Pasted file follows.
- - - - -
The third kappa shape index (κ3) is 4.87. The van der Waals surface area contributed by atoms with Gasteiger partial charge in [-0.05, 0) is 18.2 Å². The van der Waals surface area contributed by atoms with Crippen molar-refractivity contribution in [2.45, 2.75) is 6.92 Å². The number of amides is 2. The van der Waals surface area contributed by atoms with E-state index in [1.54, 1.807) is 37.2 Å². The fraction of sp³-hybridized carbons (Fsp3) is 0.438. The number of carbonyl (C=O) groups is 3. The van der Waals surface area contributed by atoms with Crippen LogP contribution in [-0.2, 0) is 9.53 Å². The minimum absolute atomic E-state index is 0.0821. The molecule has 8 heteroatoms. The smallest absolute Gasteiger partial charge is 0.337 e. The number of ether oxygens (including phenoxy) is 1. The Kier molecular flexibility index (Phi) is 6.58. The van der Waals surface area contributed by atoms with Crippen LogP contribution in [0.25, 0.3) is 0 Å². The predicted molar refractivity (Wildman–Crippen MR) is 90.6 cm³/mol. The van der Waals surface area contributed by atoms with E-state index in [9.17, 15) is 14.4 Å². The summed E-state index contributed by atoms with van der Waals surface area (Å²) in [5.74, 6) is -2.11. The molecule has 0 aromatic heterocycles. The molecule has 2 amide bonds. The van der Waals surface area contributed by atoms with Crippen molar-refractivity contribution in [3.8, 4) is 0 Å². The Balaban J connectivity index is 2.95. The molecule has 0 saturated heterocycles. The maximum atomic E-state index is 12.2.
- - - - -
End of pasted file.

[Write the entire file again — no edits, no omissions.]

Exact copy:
The third kappa shape index (κ3) is 4.87. The van der Waals surface area contributed by atoms with Gasteiger partial charge in [-0.05, 0) is 18.2 Å². The van der Waals surface area contributed by atoms with Crippen molar-refractivity contribution in [2.45, 2.75) is 6.92 Å². The number of amides is 2. The van der Waals surface area contributed by atoms with E-state index in [1.54, 1.807) is 37.2 Å². The fraction of sp³-hybridized carbons (Fsp3) is 0.438. The number of carbonyl (C=O) groups is 3. The van der Waals surface area contributed by atoms with Crippen LogP contribution in [-0.2, 0) is 9.53 Å². The minimum absolute atomic E-state index is 0.0821. The molecule has 8 heteroatoms. The smallest absolute Gasteiger partial charge is 0.337 e. The number of ether oxygens (including phenoxy) is 1. The Kier molecular flexibility index (Phi) is 6.58. The van der Waals surface area contributed by atoms with Crippen LogP contribution in [0.25, 0.3) is 0 Å². The predicted molar refractivity (Wildman–Crippen MR) is 90.6 cm³/mol. The van der Waals surface area contributed by atoms with E-state index in [9.17, 15) is 14.4 Å². The summed E-state index contributed by atoms with van der Waals surface area (Å²) in [5.74, 6) is -2.11. The molecule has 0 aromatic heterocycles. The molecule has 2 amide bonds. The van der Waals surface area contributed by atoms with Crippen molar-refractivity contribution in [3.8, 4) is 0 Å². The Balaban J connectivity index is 2.95. The molecule has 0 saturated heterocycles. The maximum atomic E-state index is 12.2.